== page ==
Main village characters were George and Dorcas Juggins, who lived along Ashmeads. George and Dorcas were characters in the way they dressed and acted – their house isn’t there now as there was a fire and it burnt down. George used to work at St. Mary’s stick mill. The used to go to Oakridge with this pram once a week and go to the pub and get worse for wear!
John Hemmings (born 1934)
One man, who was a bargee and had a young son 8-10 years old, and they came into Stroud Water and the man fell off the barge, drunk, and drowned, and the boy went home to be together with his mother and two other boys. He looked after them all his life. He had nothing at all to start with but – this was Mr. Smart who had the coal merchants. They had barges but by the time he died he owned one third of all of Chalford, all from nothing.
Dorcas and George Juggins were characters. Dorcas could hoe a turnip field faster than anyone. She had thick glasses. They only had 2 rooms in the house. One downstairs, where the animals lived, and one upstairs for them. In the war they took a lodger, Dukes he was called, who slept between George and Dorcas! George used to come with his donkey, down for his coal to Smart’s, and when the donkey stopped he had a stick with a piece of rope and a can.
There was one man called Jessie Miller who had a child from about 18 months old and lived in benders in coppices and the tale was he could fell trees brilliantly. They found him dead up by Aston Down in an old shepherd’s hut.
Graham Hobbs (born 1953)
The curious thing about Eastcombe is that some obscure Welshman turned up in 18 something or other, and at a place where the local pub would empty out onto on a Sunday afternoon and start fights This guy in 1807 stood there and preached and got 7 converts! So he started Eastcombe Baptist Church. His name was Thomas Williams.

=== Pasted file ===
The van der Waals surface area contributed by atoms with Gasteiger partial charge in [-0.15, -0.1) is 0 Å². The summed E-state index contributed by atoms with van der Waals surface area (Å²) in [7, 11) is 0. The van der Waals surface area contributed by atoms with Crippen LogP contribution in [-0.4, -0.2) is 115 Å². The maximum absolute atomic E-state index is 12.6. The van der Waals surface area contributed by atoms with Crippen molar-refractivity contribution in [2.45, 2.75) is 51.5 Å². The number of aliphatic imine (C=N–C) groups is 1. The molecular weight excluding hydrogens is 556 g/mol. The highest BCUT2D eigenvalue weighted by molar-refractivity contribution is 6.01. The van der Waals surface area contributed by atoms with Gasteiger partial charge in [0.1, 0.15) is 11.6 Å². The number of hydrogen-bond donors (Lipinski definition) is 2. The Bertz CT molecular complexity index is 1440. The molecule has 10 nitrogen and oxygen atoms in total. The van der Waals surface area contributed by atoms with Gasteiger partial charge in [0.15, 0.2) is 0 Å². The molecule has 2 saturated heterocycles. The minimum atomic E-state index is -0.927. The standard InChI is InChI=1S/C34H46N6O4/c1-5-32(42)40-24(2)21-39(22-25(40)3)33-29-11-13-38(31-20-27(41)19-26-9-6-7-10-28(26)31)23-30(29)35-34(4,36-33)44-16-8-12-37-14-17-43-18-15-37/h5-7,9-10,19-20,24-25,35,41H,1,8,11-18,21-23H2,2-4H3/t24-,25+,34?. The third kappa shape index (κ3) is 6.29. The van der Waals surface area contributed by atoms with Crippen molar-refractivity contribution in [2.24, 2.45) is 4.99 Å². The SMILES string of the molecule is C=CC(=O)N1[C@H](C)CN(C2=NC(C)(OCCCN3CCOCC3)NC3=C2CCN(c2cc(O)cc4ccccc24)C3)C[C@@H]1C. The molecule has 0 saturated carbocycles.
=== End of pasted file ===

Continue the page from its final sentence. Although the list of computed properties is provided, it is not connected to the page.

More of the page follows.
This is a picture of George and Dorcas (Juggins) outside their house. He was known as the Charlie Chaplin of Chalford. The boys in Chalford had been so horrible to him, for a while they lived with Mrs. Townsend, Dorcas’s mother. She used to make George push her all the way from Chalford to Stroud. The boys took the split pin out of the wheels or something and the poor old lady was thrown on to the road. He was terrified so they got an old pram and would go up to Bisley. People were horrid to them. That picture was in the newspaper. He would work at the walking stick factory which my husband resurrected. Peter Turner used to take photographs of them, this is one with the donkey they used to have. This is an article, ‘Woman Dies in Blazing House’. George had died and she would not go to an old people’s home, she threatened to pour the night bucket over anyone who interfered with her. Her friend Duncan Young used to make the fire up. Mrs. Clarke, who lived in the house, which has been done up at the end of my field, and I used to take it in turns to give her a good lunch. But Mrs. Clarke wouldn’t empty the po so I used to have to do that when I went. So that continued for ages. Of course, there was no electricity so she had candles. She was told she must sleep in the chair downstairs by the fire and never to try to go upstairs. We think what happened was that one day she took a candle and decided to go upstairs. There was nothing upstairs except the remains of the bed, you could hear the rats up there. But it was her home, you know, and it never smelt because it had an earth floor and the fire would fumigate everything. We think she probably went upstairs and caught the curtain or something. We had this pounding on the door in the middle of the night. There was masses of stuff about it in the paper.